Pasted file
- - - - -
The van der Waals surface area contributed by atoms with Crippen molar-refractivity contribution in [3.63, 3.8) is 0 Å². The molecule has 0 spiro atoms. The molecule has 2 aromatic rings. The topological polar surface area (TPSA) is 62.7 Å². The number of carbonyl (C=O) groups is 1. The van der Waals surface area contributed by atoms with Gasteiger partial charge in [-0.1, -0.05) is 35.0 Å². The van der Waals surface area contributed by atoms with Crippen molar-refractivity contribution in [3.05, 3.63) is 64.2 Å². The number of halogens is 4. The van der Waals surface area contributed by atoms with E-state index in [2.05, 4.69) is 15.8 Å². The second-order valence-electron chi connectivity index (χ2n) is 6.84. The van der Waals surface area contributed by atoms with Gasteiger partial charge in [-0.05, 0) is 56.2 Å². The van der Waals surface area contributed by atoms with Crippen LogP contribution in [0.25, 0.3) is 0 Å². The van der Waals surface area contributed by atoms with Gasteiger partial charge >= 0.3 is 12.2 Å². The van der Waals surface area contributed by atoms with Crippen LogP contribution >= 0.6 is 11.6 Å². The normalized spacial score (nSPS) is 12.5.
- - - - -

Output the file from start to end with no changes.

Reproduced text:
The van der Waals surface area contributed by atoms with Crippen molar-refractivity contribution in [3.63, 3.8) is 0 Å². The molecule has 0 spiro atoms. The molecule has 2 aromatic rings. The topological polar surface area (TPSA) is 62.7 Å². The number of carbonyl (C=O) groups is 1. The van der Waals surface area contributed by atoms with Gasteiger partial charge in [-0.1, -0.05) is 35.0 Å². The van der Waals surface area contributed by atoms with Crippen molar-refractivity contribution in [3.05, 3.63) is 64.2 Å². The number of halogens is 4. The van der Waals surface area contributed by atoms with E-state index in [2.05, 4.69) is 15.8 Å². The second-order valence-electron chi connectivity index (χ2n) is 6.84. The van der Waals surface area contributed by atoms with Gasteiger partial charge in [-0.05, 0) is 56.2 Å². The van der Waals surface area contributed by atoms with Crippen LogP contribution in [0.25, 0.3) is 0 Å². The van der Waals surface area contributed by atoms with Gasteiger partial charge >= 0.3 is 12.2 Å². The van der Waals surface area contributed by atoms with Crippen LogP contribution >= 0.6 is 11.6 Å². The normalized spacial score (nSPS) is 12.5.